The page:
Holly Springs High School - Holly High Lights Yearbook (Holly Springs, IA)

 - Class of 1949

Page 1 of 48

 

Holly Springs High School - Holly High Lights Yearbook (Holly Springs, IA) online yearbook collection, 1949 Edition, Cover
Cover



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Text from Pages 1 - 48 of the 1949 volume:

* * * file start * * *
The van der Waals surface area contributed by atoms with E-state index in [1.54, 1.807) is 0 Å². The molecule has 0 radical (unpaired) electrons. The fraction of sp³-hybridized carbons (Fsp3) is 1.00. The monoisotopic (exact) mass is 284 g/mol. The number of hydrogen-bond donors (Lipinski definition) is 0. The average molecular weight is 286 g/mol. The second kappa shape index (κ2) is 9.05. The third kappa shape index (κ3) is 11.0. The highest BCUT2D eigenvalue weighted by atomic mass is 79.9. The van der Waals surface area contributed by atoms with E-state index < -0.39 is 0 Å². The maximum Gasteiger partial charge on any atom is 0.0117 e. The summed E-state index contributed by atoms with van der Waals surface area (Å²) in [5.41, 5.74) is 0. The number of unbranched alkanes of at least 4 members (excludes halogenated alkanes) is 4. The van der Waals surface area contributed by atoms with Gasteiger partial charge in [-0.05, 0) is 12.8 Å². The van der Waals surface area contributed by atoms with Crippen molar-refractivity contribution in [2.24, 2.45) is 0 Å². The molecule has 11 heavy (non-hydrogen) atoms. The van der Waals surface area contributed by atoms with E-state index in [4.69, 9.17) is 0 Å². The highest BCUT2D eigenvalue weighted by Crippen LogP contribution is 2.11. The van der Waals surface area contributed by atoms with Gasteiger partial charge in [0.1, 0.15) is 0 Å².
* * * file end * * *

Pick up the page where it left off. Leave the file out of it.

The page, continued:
fi 4 5 .if Y 4 .V-.6 .M .1 J1- , 1.12 " ..i15fP' .4, -.4,. T, Q" ow- ? , X . '., .i' Q". 3,14 -.ff f. ... - 4. ., Lu ,xl v - .'-5 Q , 5 , .921 m' , . . H. ',,.,X 4 1 JW- -,KW .:Q. LQ?-,, . , , Q-3553 'vjgveg W, 5 asv: i' 1 J... v 1 . Ev. ,z .-.J , . -:fl-. . .. ., ' 1 V , fb, 1 3 i S , 1-rj f:.'-3? t "in :L 'lv- , ,gf'.-l"',-. ' 'wi 1 .3 -rp , 2 1-' -- Ja, -V 3 ,b'.1,',Q, j ,rm- , F., X 4 1 .- 1- v 1 - - I 5 , v L . . n .-1-11,3 I. ,,:-' 5 ,V ,., , ..,4 , ui - s 21 4 -4 J , v 4 f .4 'f ' 1 f 4 A w ' 1 mn.. ' I 5 ' .1 .9 4. n 11 n a 4 X A A DEn1c T1oN We, the Senior Class of nineteen forty-nine, dedicate this annual to Mrs. E. V. Heacock who helped with the preparation of this book. Z HOLLY SPRINGS CONSOLIDATED SCHOOL B OARD OF EDUCATION Bernard Forney - - - - - - Bruce Haddock ---- Mrs. H. G. Arnold --- Lauritz Hansen Keith Haddock Mr. E. V. Heacock - - Mrs. Mrs. John Nyren ---- Mrs. Orlie Coover - - Miss Helen Eckerman - Mrs. Mrs. Gordon Tuttle - - - Junior Gallagher - - John Sulsberger - - Ted Ericksen - - John Sulsberger Juniors Gallagher Ted Ericksen ---- E. V. I-Ieacock - - - OFFICERS DIRECTORS STAFF Nellye Gesaman - - - - - YEARBOOK STAFF 3 President Secretary Treasurer Alvin Sulsberger Virgil Belknap Superintendent Principal Home Economics 'lth and 8th Grades 4th, 5th, and 6th Grades Znd and 3rd Grades Primary and First Grades Editor Photography Literary Editor Advertising and Distributing Managers A 7 ' 1 .rv ' I -' ,f ." 4 1 , K I - ik , xv , -v , v ,. , A, Q Q Egg I x F ' aw ' 'JMX W hi Y . M... if C' M I ' rf .WA "55 '1f 9'? :Ai:31?5,fE'f- M W 41 SUPERINTENDENT E. V. HEACOCK Morningside College State University of lows. Sclence MRS. E. V. HEACOCK Morningside College Mathematics English 'M'RS. KATHYRN NYREN lows State College Morningside College Home Economics 5 7 K1'.IS wi TED ERICKSEN Basketball. Junior Play Senior Play Letterman Baseball Class Officers Salutatorian 1, z, 3,4 3,4 3,4 3,4 1, z, 3,4 1,z, 3,4 JUNIOR GALLAGHER B asketball One Act Play Junior Play Senior Play Letterman Bas eball Class Officers Attendant to King Valedlctorlan Basketball Junior Play Senior Play Letterman Baseball Class Officers King lZ,3, 2. 3. 1. 2. 3. 1 Z, 3, JOHN SULSBERGER 1, z, 3 4 3, 4 3, 4 z, 3 4 3, 4 3 Senior Class Motto KA LIVE WIRE NEVER GETS STEPPED ONJ CLASS HISTORY Twelve years ago on a bright fall morning in the year 1937 the Senior Class of 1949 started on their journey through school. Along the way various problems crossed their paths but they were soon solved by using the Golden Rule. Six pupils started-they were Lucille Claus, Esther Morey, Wylma Davis, Irvin Dale Sherman, John Sulsberger, and Junior Gallagher. From year to year different ones moved and Loran Rose, Phillip Hanner, Ted Ericksen, and Betty Lou Miller joined us. Last year Loran, Phillip, and Betty Lou left Holly Springs leaving the class with only three members Ted, John, and Junior, called "The Big Three." ' The Class officers are-President, Junior Gallagher: Vice-President, John Sulsberger, Secretary and Treasurer, Ted Ericksen. Our grade teachers included Miss Palmer, first grade: Miss McCutchen, sec- ond grade: Miss Dawson, third grade, Miss Anderson, fourth grade: Miss Lindquist, fifth grade: and Miss Vander Schaff, sixth, seventh, and eighth grades. Our previous high school teachers included Superintendent, Mr. Brouwer, during the years, 1945, 1946, and 1947, Mrs. Wright, Mrs. Brouwer, Mrs. Haddock, Mrs. Nyren, Mr. Mathers, and Mr. DeMaine. The teachers this year are Superinten- dent, Mr. Heacockg Principal, Mrs. Heacock, and Home Economics, Mrs. Nyren. We must say the teachers have shown us great co-operation and although we have been mischievious at times, we still meant well. The class subjects include Physics, Algebra 2, English Literature, Trigono- metry, Government and Manual Training. We shall never forget the Iowa Essay Con- test Junior Gallagher won in his ninth year of school. He told the story of Iowa's one hundred years of progress in less than one thousand five hundred words. The Cham- ber of Commerce gave him S25 and presented the school with a large map of Iowa. We Seniors have been very active in athletics-both baseball and basketball. Our basketball team consists of only six players. Even though we do not always win we enjoy playing the game and are considered good losers. We felt quite fortunate having new basketball suits this season. Holly Springs School is small, but at that we feel proud wearing our new royal blue sweaters lettered with gold. The Seniors had their class pictures taken at the Genelli Studio in Sioux City. Each one seemed well pleased with the results. We Seniors took part in the Junior Class Play, The Ready Made Family. We look forward to presenting the Senior Class Play later on. The Junior and Senior Banquet last year was held in the Holly House, Mrs. Nyren and the Junior Class Mothers, Mrs. Ericksen, Mrs. Lewie Sulsberger, and Mrs. John Gallagher cooked and served the dinner. Later in the evening we went to Sioux City to the Orpheum. Everyone seemed to enjoy the banquet and show very much. Our Senior year is almost completed, we have finally reached the top. We cannot say we have finished school as we are just beginning. Life is now our school, our teachers and friends will greatly be missed. We shall never forget those study periods and wonderful times we enjoyed together. The Seniors, John, Ted, and Junior, will say Good-bye but memories will linger on of Good Old Holly High. Class Colors ---- Aqua and Gold Class Flower - - - American Beauty Rose 8 ,J CLASS PROPHECY FOR '49 After work one day Mary and I were reminiscing over some old keepsakes from college days. The diplomas of '54 reminded us of our fantastic ambition. ' After working and pinching pennies for the last five years, we decided to check our bank account. At the bank, we found by pooling our savings we'd have an encouraging amount. We drew out the entire million dollars, astonishing the teller, who asked, "Are you folks leaving town?" While l was counting the money, Mary answered, "Better yet, we're going to fulfill our ambition at last, and visit and explore Mars! " Determined to travel in style, we decided to get a Jet-Propelled rocketship. Wasting no time, we set out, suitcases in hand, for the nearest rocketship factory. After consulting several dealers, we finally saw one that would suit the purpose, but to secure this ship it was necessary to see the President. After much red tape, we finally carrie face to face with the President. Being so excited, his farn- iliarity didn't strike us fully, glancing happily at the bill of sale he handed us we noticed the signature of J. J. Gallagher. Scrutinizing him more fully we recog- nized none other than Junior Gallagher, from good old Holly Springs! I 2 2 After reminiscing about school days for a while, he offered to take us on a tour of his plant. We saw how much he had accomplished in the last ten years. Offering our congratulations and arnazement that he did become President, we wished him luck and left the office. Passing his secretary's desk, we heard her say, "Yes, your husband is in, Mrs. Gallagher." Turning around we saw a short blonde woman going towards his office. Next stop was a grocery store where we bought supplies enough to last a couple of months. Five days later we reached Mars. Since it was the first day of summer it was very warm and sunny. We won't attempt to describe Mars, but we are sure anyone would enjoy it very much. After touring the planet for a couple of days, we grew tired of our canned food. One noon we happened upon a small city. The first building we saw was a poultry house. Outside we saw a sign for fresh fried chicken. We hurried in and to our astonishment it looked very much like home. While we were enjoying our delicious meal we saw an American approaching us. I-le seemed glad to see someone from home and immediately started a conversation We learned that he owned the poultry house and was doing a very profitable bus- iness. When we learned he was also from Iowa, he suddenly looked familiar. When he discovered we had come in a rocket ship, he inquired as to where we had pur- chased it. When the J. J. Gallagher Company was mentioned he seemed interested and said that he was one of Junior's High School classmates. We looked at each other, and l asked if he could be Ted Ericksen. "Why how did you know?" he asked in surprise. 9 Then Mary said, "Don't you recognize us ?" Ted suddenly recalled who we were. We told him all about Junior's factory: and then and there we decided to name our ship the H. S. Torpedo. After recalling various old school incidents, we began talking seriously on the latest scientific discoveries. Among those men- tioned were the new planet, Gastrophita, about which Ted was very excited. We had heard vaguely of it, and he proceeded to explain more about it. When he learned it was located between earth and Mars, we decided to visit it on the way back, by going 100 East. Telling Ted to say hello to his faxnily, and wishing him luck we bade him good-bye and proceeded to our hotel room to make plans for visiting the new planet. Three days later found us at the landing field in Gastrophita. It proved to be much smaller, but not less interesting, than Mars. , America seemed to be quite a novelty here, and the reason was soon evident. They had an Arnerican King. We were escorted to the Palace and made very com- fortable. We were to meet the king at dinner that evening. With much ceremony, we were introduced, but it wouldn't have been necessary, because Johnny Sulsberger hadn't changed much in the last ten years. He said he had farmed for a while but he became bored so he journeyed here for excitement. We discovered he had a harem, but nevertheless, he is still courting his red-headed school-day sweetheart. Johnny provided us with official guides and we really tourned his planet. Diminishing funds finally forced us to return to earth and we received a hearty welcome by fellow classmates and teachers, accompanied by reporters. This trip was very interesting and held many surprises. Little did we know we would meet the good old class of '49 as well as many other schoolmates. Johnny's and Ted's families were also very happy when we visited them and gave them the messages the boys had sent. By Ilene Belknap and Mary Modde. 10 CLASS WILL OF '49 We, the Senior Class of 1949, having a sound mind and body, do hereby make our last will and testament. I, Johnny Sulsberger bequeath: My magnetic smile to Donna Dowling. My way with women to Elden Baker. My ability to keep in training to the Freshmen. My successful stage appearances to Esther Dietrich. ability to argue with teachers to Ina Ronfeldt. skill to be at school one second before the tardy bell to Ilene Belknap. . MY MY I, Ted Ericksen leave: My quietness and serenity to Marian Oldis. My careful driving to A.my Zortman. My school absences to Janice Coover. My great conversation ability to Bettie Ericksen. My dancing talents to Pat Heacock. My ability to get assignrnents in promptly to Lois Zortman I, Junior Gallagher, bequeath the following: ' My mathematical ability to Bette Belknap. My basketball skill to Dick Pixler. My curling irons to Ed Weber. My Piano Concert bookings to Evelyn Beem. My skating ability to Mary Modde. My Date Book to Marian Weber. ll UNDERGRADS JUNIORS Janice Coover Evelyn Beem Amy Zortrnan Elden Baker Pat Heacock Ilene Belknap Mary Modde SENIORS John Sulsberger Junior Gallagher Ted Ericksen LEFT TO RIGHT: Dick Pixler, Bettie Lee Ericksen, Lois Zortman, Esther Dietrich Ina Ronieldt, and Edward Weber. LEFT TO RIGHT: Marian Olnxs, Maman Weber, .Bette Belknap, Donna Dowling. 14 FOURTH, FIFTH, AND SIXTH GRADES THIRD ROW: Marvin Lillie, Mary Jane Beem, Annette Modde, Ronnie Haddock, Gary Gesaman. Melvin Butcher, Miss Eckerman. SECOND ROW: Wilfred Petty, Jimmy Beem, Larry Weber, Avalee Metcalf, Jerry McGee, Elmont Baker. FIRST ROW: Judy Dowling, Agnes Dietrich, Dana Ewing. Steven Cox, John Modde, Geary Kendall. -'W SEVENTH AND EIGHTH GRADES BACK ROW: Billie Emksen. Dean Lillie, Robert Dietrich, Gene Belknap, Robert Hanner, Clifford Kendall. FRONT ROW: Marilyn Haddock, Janet Ronieldt, Jeanette Beem, Barbara Hall, Roberta Hansen, Mrs. Orlie Coover. 15 PRIMARY AND FIRST GRADES TOP ROW: Left to Right: Brian Bennett: Marlowe Berg: Larry Forney: Mrs. Tuttle, Teacher: Billie Heine: Richard Gallagher: Shirley Belknap: Richard Jones: and Glen Rose. MIDDLE ROW: Jan Baxley: Deloras Weber: Jerry Plurnmer: Randy Hobbs: Linda Hansen: Mervin Weber: Charles Rose: Lynda Weber: Bobby Ericksen: Billy Smith. BOTTOM ROW: Bonny Smith: Michael Moore: Dian Baker: Cheryl Metcalf: Donald Hall: Sharon Douglass: Dian Hall: Gary Unkel: Gary Lundeen: Leon Lillie: Andrea Pixler: Jon Ewing, and Edward Beyerink. SECOND AND THIRD GRADES FIRST ROW: Left to Right: Rayetta Gallagher: Sharon Moore: Julia Ronfeldt: Leota Petty: Margaret Johnston: Sandra Forney: Alice Dawdy. MIDDLE ROW: Mrs. Gesaman, Teacher: Ronnie Arvesen: Raymond Belknap: John Dietrich: Paul Pollard. BACK ROW: Dennis Metcalf: Shirley Moore: Nancey Smith: Jack Cox: Allen Rose: Terry Unkel: Shardell Sulsberger: and John Haddock. Peter Modde and Gary Baxley were absent in the picture. 16 .... W: lgmw ::f::551.-: :C CLL!1f,w A ll :, i! 11, ,. . ., AIY1' 11' I, . !'9'2?W1' 77,111 ,11ll111,'1f 5 l Q "WY 1511 5,1 f , X X X , , f11,,f, N lin' f Q hh' X x ,1 F Q 0 S 'Ili 11' xx .f!ffl1!H1Q4:i 1 X YQ 1' ,f RON' I M ,I 'HI .,., jwiffifii AX 1111" nh: W! 'Y film XVI' 'M V 1'1" "WI M5517 NSA ,W 1 I ,g , 1 I ,,,1,jqqg1,j '11 1 X XX ,WH I f, 5 ,A 1,1171 X f1',flf4"1""'Z 'll W i5'iIl:,1L 1107. 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Vi I, W g ,. ii 5,2 4-f....ai ' X 4 A 4 ' . mv .,,, 1' l ?P?g.L4 ,fu ,fu A K , , '.q,gq es: -w K .. - Q , 2 xv A " f': , v. cf s 'fx my N1 ,. 1, Q ' ' " '7'LL ,V ,' 'K V 3a 'X .: , Q "' E 'lf v 4 1 ,W 3 . l ,N 3 1' M 'K 2 ,xx YE h M, K A,4 4-. 5 M 4- fjp ww , 'I X i A 18 N, X ,. Ms. THE COMMUNITY OF HOLLY SPRINGS There have been a few changes in our little town since last year. The General Merchandise store which was "Haddocks Cash Market" had changed to a new owner and is now called "Westfa11's Farm Market." We wish Mr. Westfall the best of suc- cess. A new basement and vestibule has been added to the Christian Church. The repair shop that was once Scott's Repair Shop is now managed by Bud Welte. Oliver Weber has taken over the locker services since summer. Does this poem remind you of our town? ? ? ? "A Little Town" I like to live in a little town, Where trees meet over the street: You wave your hand and say hello To every man that you meet. I like to stop for a minute, Outside of a grocery store: And hear the kindly gossip Of the folks moving in next door. For life is interwoven With friends you learn to knowg And feel their joys and sorrows As they daily come and go. So I'm glad to live in a little town, And care no more to roaxnp For every house in a little town Is more than a house ---- it's a home! COMMUNITY MEETING In the fall of 1945, the community of Holly Springs started having the monthly gatherings. The first one was held September 1945. It was a reception for the teachers. So every year after that the month of September has been reserved for the annual teachers reception. Every-year we have an amateur contest. The winners are chosen by the audience, and are given a prize. There is a month set aside every year for a ladies night and one set aside for mens night. We have a month set aside each fall for the annual Carnival. This year every- one in the community co-operated and helped to make it a success. The month of December is always set aside for a Christrnas program put on by the grades. The last Community Meeting of the school year is always the annual school picnic which is in May. The Community Meetings this year so far have been a real success. 19 . V! XT X CHEERLEADERS Bettie Ericksen Lois Zortman Pat Hancock Janice Coover GIRLS' BASKETBALL SECOND ROW: Left to Right, Mr. Heacock, Coach: Lois Zortrnnng Marian Weber: Mdfi-15 Oldisv Business Manager-5 Amy Zortmang Mary Modde: Be-his Ericksen: MiS5 Efkefman FIRST ROW: Esther Dietrich: Ilene Belknapg Bette Belknap: Evelyn Beemg Janice Cooveri and Pat Hencock. Z1 Evelyn Beem . Janice Coover Pat Heacock . Amy Zortman Marian Weber GIRLS' SPORTS SQUAD Mary Modde . . G Ilene Belknap . Bette Belknap . Esther Dietrich Lois Zortman . Bettie Ericksen November 12, 1948 We journeyed to Merrill for the first game of our basketball season. It was a close game all the way through and it ended in a tie. Final score was 19-19. Beem was high point girl with fifteen points. November 19, 1948 Sergeant Bluffs came to visit us for a practice game and were defeated ten points. Final score was 27-17 with thirteen points to Beem's credit. November 30, 1948 Our first home game of the season was with Oto. It was a good game but they came out on top with a score of 32 to our 25 points. Beem chalked up fourteen points and Heacock followed with ten points. December 7, 1948 Smithlands squad came to Holly Springs to suffer a defeat of fifteen points. Coover and Beem each dropped fourteen points through the hoop while Heacock made thirteen points for Holly Springs. Final score was 41-26. December 10, 1948 We went to Salix and played a hard game against their team. Beem made twenty-one points but the final score was 35-32 in Sa1ix's favor. December 23, 1948 At Clirnbing Hill their team toppled us, ten points. The final score was 35-25 in C'Hi1l's favor. Beem and Heacock tied for high point honors for the home team with ten points each. January 4, 1949 Luton visited us to defeat us nineteen points. Final score was 40-21 in their favor. January 7, 1949 We played Hornick and only after a hard fought game did they defeat us with a score of 34-27. January 14, 1949 C'l-iill played us on our floor and beat us only three points. The final score was 43-40. Beem made twenty-one points, followed by Coover with fourteen. 22 January 18, 1949 Tournarnent days and we drew Bronson as our opponent in the Little 8 at Hornick. Final score was 46-31 in their favor. Evelyn Beem pushed in eighteen points for H. S. February 2, 1949 In the Sectional Tourney at Sloan we played Whiting's squad. Evelyn Beem made seventeen points but the final score was 52-27 in Whiting's favor. February 4, 1949 We played Luton and this again was a losing game for us. Final score was 32-17 in their favor. February 8, 1949 We journeyed to Smithland and were beaten 29-25. Evelyn Beem made four teen points. February 11, 1949 We played an exciting and well played game with Hornick at Holly Springs. In the last twenty-five seconds Hornick dropped in a long shot which put them ahead 40-39. Evelyn Beem was high point girl with twenty-five points through the hoop. 23 PLAYERS Ted Ericksen F. Junior Gallagher C. John Sulsberger G. Dick Pixler F. Edward Weber F. Elden Baker G. Coach: E. V. Heacock BASKETBALL AND BASEBALL The Holly Springs Hawks have ended another basketball season with a record of three wins and eleven losses. Although many of our games were very close it seemed we just couldn't come out on top. Our basketball team consisted of only six players which was a handicap especially when one of the players was absent from a game and also hindered us in our practices by not having enough boys. The nurnber of points each player made this year are as follows: NAME OF PLAYER TOTAL POINTS AVERAGE POINTS Junior Gallagher 280 20 Edward Weber 51 3.63 John Sulsberger 35 2.5 Ted Ericksen 21 1.5 Dick Pixler 20 1.42 Elden Baker 9 .75 BASEBALL Due t.o only six boys in high school this year we had to use Junior High boys to have enough for a baseball team. We cou1dn't play any regular games but had a few practice garnes with different schools which was lot of fun. The positions played were as follows, Elden Baker: catcher, Junior Gallagher: pitcher, Ed Weberg first base, Ted Erickseng second base, Bud I-Ianner: short-stop, John Sulsbergerg third base, Dick Pixlerz right field, Gene Belknap: center field, and Robert Dietrickg leit field. Z4 fN VITIES a 1 3 ,lx 5 A , ,Ls 'C 4' all L -ir 'yi i 'e fik HN! 'Li J 1, Yi Ki M in yi" L 1.442 'FZ I , - 2 a V. v 1, I Q Y X an W 5 Z 1 5 ga SHS- T Rf' 1' 'B ,elf X S K N r f fx? P-J" A fe Z6 40,5 ag 3. I' .ff f-.. . ' fi ' ' J' 3' .N yr .gf Q , ff mi' ., 4354: ' .Yi B s W Aw fi g1r,f'1ffn ,, uw wr! 5 . . , , ,.M . Cast: Agnes Martyn Bob ........... Marilee ..... Gracie ...... Miss Lydia . . Henry Turner Doris ....... Sammie ..... Begonia .... Nicodemus . . Junior Play A READY MADE FAMILY ......awidow..... herson...... . . . her elder daugher . . . . . . her youngest child . . . . . . her sister-in-law . . . awidower . . .. his daughter . . . . ........his son........ 0 . . . . Martyn s darky cook . . . .Martyn's colored man . Synopsis of Acts Act l. The living room of the Martyn home, about twelve o'clock noon of a day in sunirner. Act 2. The same, fifteen minutes later. Act 3. The same, a few minutes later. Evelyn Beem Elden Baker Pat Heacock Amy Zortman Mary Modde Junior Gallagher Janice Coover John Sulsberger Ilene Belknap Ted Ericksen A comedy in three acts. The widow Agnes Martyn who has three children has fallen in love with an old schoolmate, Henry Turner, who has two children. The children try to keep them from getting married by playing practical jokes on their soon to be step-parents. However, in the end everyone finds out they like each other and Henry and Agnes are mar- ried. Our play was a big success, and we enjoyed putting it on. Mrs. Heacock, our coach, invited us over to her house after Dress Rehearsal for a party and everyone had a very good tirne. I'm sure everyone will re- rnember the fun we had "behind the scenes" at play practice. Z7 Cast: Minerva Hawkwood .... Benjy Hawkwood . . . Carol Calloway . . Eunice Tuthill . . . Allie Katz ....... Sidney Calloway . . . lone Calloway .... Dicky Bird ........ Clemuel McClutchen RexRosner........... Gerda Ravenstein . . Senior Play SPOOKS AND SPASMS . . . . .housekeeper . . . . her half-witted nephew owner of new farm . .......heraunt...... ......hermaid..... . . her little brother . . . her younger sister . . . . . Ione's fiance . . . . . . . . an undertaker . . . young plastic surgeon . . . . escaped maniac . . . Synopsis of Acts Act l. Early Spring. Nine o'c1ock in the evening. Act Z. Five minutes later that same evening. Act 3. A few moments after the close of Act Z. Ilene Belknap Ted Ericksen Janice Coover Mary Modde Amy Zortman Donna Dowling Pat Heacock Junior Gallagher Edward Weber John Sulsberger Evelyn Beem The entire action of the play takes place in the living room of the Old Ravenstein farm house, situated near a city in a midwestern state. We are looking forward to making Spooks and Spasms the best play oi the year. Play practice will mean a lot of hard work, but also a lot of fun for everyone. We plan to present it April ZZnd. Z8 OUR COURSE OF STUDY Everyone was pleased with the variety of subjects the faculty was able to offer our small group. The four Freshman girls are taking Geometry, General Science, English II, and Home Economics l. The Sophomores take the same subjects as the Freshmen, except the boys take Manual Training while the girls have Home Economics 11. Juniors and Seniors had quite a choice of subjects. They were: English Literature, Biology, Physics, Commercial Law, Algebra Il, Geometry, Home Economics, and Manual Training. Both classes took English Literature: the Junior girls took Biology, 1 but the boys chose Physics. The girls chose between Advanced Algebra and Commercial Law the first semester and everyone took Civics the second semes- ter and everyone took Civics the second semester. Geometry was carried as a fifth subject by a few Junior Girls. Some of the Senior boys continued Advanced Algebra the second semester and also took Trigonometry to prepare for college. Our extra curricular activities and opportunities consist of Band, Sextet, Trio, Solo and group singing, and also Basketball and Baseball. S HOT LUNCHES The Lunch Program in our school has again proven to be successful. At the beginning of this year we had as our cooks, Mrs. Unkel and Betty Weber. At the beginning of the second semester we changed cooks to Mrs. Hanner and Mrs. Coover. Our lunches are priced at twenty-two cents for High School and Junior High students and twenty cents for the lower grades. The lunch usually consists of two hot dishes, three sandwiches, a dessert and milk or fruit juice to drink. This year the order of serving has been changed. At 11:00 the primary room is served. Then at 11:30 the second and third grade room and at 11:45 the upper grades and at 12:00 noon the High School is served. This order has proven to work out nicely. Each month our school received commodities from the Federal School Lunch Aid. These help out alot! Y I 2.9 THE HISTORY OF HOLLY HOUSE At the beginning of the school year, September 1, 1948, we again welcomed back Mrs. Nyren as our Home Economics teacher for another year of homemaking. This year we have two different classes. The Freshmen make up the first year class and the Sophomores and Juniors are the advanced class. We started the year by taking a field trip to Sioux City where we visited the Old Home Bakery. lt was interesting to watch them make bread, rolls, and buns. The Juniors went shopping for curtains and slip cover material. Mrs. Nyren thought they did a very good job. ' The Freshmen started the year by making simple aprons and blouses. Then they cooked three types of breakfasts, light, medium and heavy breakfast. Next they made plans for their own ideal home. They each figured up how much it would take to furnish a house with everything. They were all amazed at the amount of money it took to satisfy their dreams. The Sophomore girls started by making drapes and glass curtains, and the Juniors made slip covers. The drapes, curtains and slip covers brighten up our house very much. The drapes and slip covers are blue with large clusters of flowers. The Freshmen papered the living room with a light tan with specks in the wall paper. We next made wool and corduroy projects. We planned our school board-faculty banquet around the Christmas theme. The Sophomores planned banquet, the Juniors cooked, and the Freshmen served. The Banquet was held December 15, 1948. We were very happy to have Mr. and Mrs. Hadley as guests. After the banquet Mr. Hadley showed moving pictures for entertainment. Everyone enjoyed the evening very much. We their studied Family Relationships, and caring for the sick. Everyone looked pale when we discussed living on a fluid diet while sick. .But after cooking a fluid diet and a light diet everyone found it wouldn't be so bad after all if the food was fixed in an appetizing way and the tray decorated and arranged neatly. Next we studied how to set a table correctly. We gave a tea for the High School boys, teachers, and Freshmen for practice. There weren't enough tea bags but everyone had a good time. We then made plans for party desserts. We made ice cream, Lemon Schaum Torte, Meringue shell, forzen fruit salad, and frozen whipped cream. We all en- joyed making them. The Freshman girls rnade spring dresses after the banquet. They look very nice. The advanced class are planning to make jackets or a good spring dress for their spring sewing project. We are all looking forward to entertaining our mothers on April ll. We are planning to have open house and style show the last of April. We have all enjoyed working with Mrs. Nyren and doing the various inter- esting things. 30 MUSIC This year we had a change in instructors in our music department. We wel- comed Mr. Luedtke. He came in June and gave lessons and instructed out door band concerts every Thursday night, last summer. This fall lessons were given Monday evenings and band rehearsals held Tuesday evenings from eight to nine P. M. Those taking part in band are Ed Weber and Bud Hanner, Trumpet, Bette Belknap and Ronnie Haddock, Cornetg Evelyn Beem, Janice Coover, and Ben Cox, Clarinet, Ilene Belknap, Robert Dietrich, and Marilyn Haddock, Alto Saxophoneg and of the community playing in the band are Bruce Haddock, Base Horng Oliver Weber, Baritone: Mrs. Orville Cox, Snare Drum: and Mrs. Bruce Haddock, Base Drum. The band attended the county Music Festival, held at Sloan, February 7, 1949. We also have a glee club directed by Mrs. Bruce Haddock. From this glee club were chosen six girls to make up a sextetg First Soprano, Janice Coover and Amy Zortman: Second Soprano, Evelyn Beem and Ilene Belknapg Alto, Pat Heacock and Lois Zortman. The Trio includes: Janice Coover, Evelyn Beem, and Pat Heacock. The Sextet and Trio represented the school at the Music Contest held at Onawa March 12, 1949--each organization received an excellent rating. Janice Coover and Amy Zortman entered the Soprano solo section--Janice received an excellent. Dick Pixler and Esther Dietrich entered the Trombone section. Dick re- ceiving a superior rating and Esther received an excelletn rating. Evelyn Beem entered the stringed instrument division in the piano section and came home with an excellent rating. Out of the seven entries we had one superior rating and five excellent ratings We feel very well satisfied with our results for the first year attempts in most of the divisions. We wish to thank our very capable instructors, Mrs. Bruce Haddock, and Mr. Luedtke, and our accompanist, Mrs. Orval Cox. We feel that we have really ac- complished a lot this year in music and next year should be a banner year in music 31 MANUAL TRAINING The manual training classes have been very busy this year. We feel fortunate in having so much wonderful electrical equipment in our shop. Material has been very difficult to obtain and also rather expensive so we have repaired some furniture, including desks and tables in the various rooms. We refinished the desk tops in the high school assembly room and also in the fourth, fifth, and sixth grade rooms, as well as the chairs in the high school class rooms. Junior Gallagher was in the class for just the first semester but he completed a pair of saw horses, a cabinet drawer and a bird house. Elden Baker is at present making a hall tree, and has made a set of shelves and a knife rack. Edward Weber has finished a lamp, a serving cabinet, a rabbit cage, a weather vane, and a bath room shelf. Ted Ericksen is completing his work on a sink cabinet. He also has made several articles. Dick Pixler is at present working on an end table. He has completed a book shelf, a hog feeder, and a gun rack. John Sulsberger has been working on a hog feeder which he hopes to complete as soon as the weather is suitable for outdoor work. In the meantime he has com- pleted a gun rack, a book shelf, knife rack, and fruit bowl. All have made the smaller articles and projects such as bread boards and bird houses. All the boys have worked on the school projects and will make some cabinets for the boys and girls lockers in which to store the basketball suits. 32 CARNIVAL Carnival days come to Holly Springs, October Z9, 1948. Everyone was busy for days ahead to make this annual carnival a success. It started with a program which the grades put on: followed by a play pre- sented by the Home Economics girls. After the play everybody had an exciting time at the fishing pond, fortune teller, telegram office, basketball throw and the numerous other concessions. The climax of the evening was the crowning of the King and Queen. With the playing of Pomp and Circuxnstances, the Royal party marched to the throne. Who were the King and Queen? ? ? ? Johnny Sulsberger was the King and Pat Heacock was the Queen? '? ? ? Junior Gallagher and Ilene Belknap were first attendants. Dick Pixler and Marian Oldis were second attendants. The Royal Party was chosen by the votes of the high school pupils. The coronation was followed by the carnival which lasted until late Friday night. The total taken in was around S240 dollars. The Carnival turned out to be a huge success, thanks to the co-operation of the faculty, students, and the entire community. 33 fT . f 'E -if ,gr "1 'M .a. .jl ' ' 4 K , k 1 v - U -5 ,Q J 2 ju' W r, - KE. . ' - ' " QQ: Y' . 4 "' ' - ,, . -. 'Z , 1 U, W- -,L I , W, ,I l. .K ,. ,'-3253 z 2 . H .. '41 4 auf A Y Q -' "i-'1 1 7 L: 'pi if. ,g 1, ', 3: '. 1 , H K. A Q .1 is i ml -:V L. -1 , .z!. TN"-Lv.': ' '- 'R 1" - jg F, 42 ' az gm. .- 1-'.A,.. ., X, V "bg '. 4 1 .5 A ,., 7 'Y 'J ,QV - -, fv g, 'f ' I 'l .,,I, L-Fic . ' ,ff A 6' l.- : ' 1 ,wi , 1 i -E 1 fs HA l ,,..-1 2, . ' ' 175.5 J ' if "5 wi..-4, A .Ax if fvwfgv 97 -, ,V A ,. I ,N w 5. 1? .A-A-ui :fl-.ai..imL,L.1,.A..f..L. ,, LL., ...uZ's... .4...JBh. fi iu............3l FRIENDLY AND COURTEOUS SERVICE JIM'S MARKET GROCERIES - MEATS - CANDY - SUNDRIES HORN ICK, IOWA "YOU CAN ALWAYS GET IT AT JIM'S" J IM" HLEE GROCERIES. MEAT CLOTHING CONGRATULATIONS 1 FROM ' WESTFALL'S FARM MARKET HOLLY SPRINGS. IOWA PAINT HARDWARE FEEDS COMPLIMENTS OF Sioie Sovings Bonk FORNEY SERVICE STATION Standard Oil Products Charles Forney, Proprietor Holly Springs, Iowa WELTE REPAIR SHOP Sinclair Products Welding and General Repair Holly Springs, Iowa Sherwin-Williams Paints and Varnishes Building Materials - Hardware - Coal J. F. ANDERSON LUMBER CO. A. R. Nordstrom, Manager Hornick, Iowa ROSE HARDWARE Plumbing - Heating - Appliances Hornick, Iowa FARMERS CO-OP. ELEVATOR CO. Grain - Coal - Feed Phone 1925 Hornick, Iowa B 0 0 S T E R S BEEBEE AND PARKHILL Holly Springs, Iowa SPIES SERVICE AND LOCKER Hornick, Iowa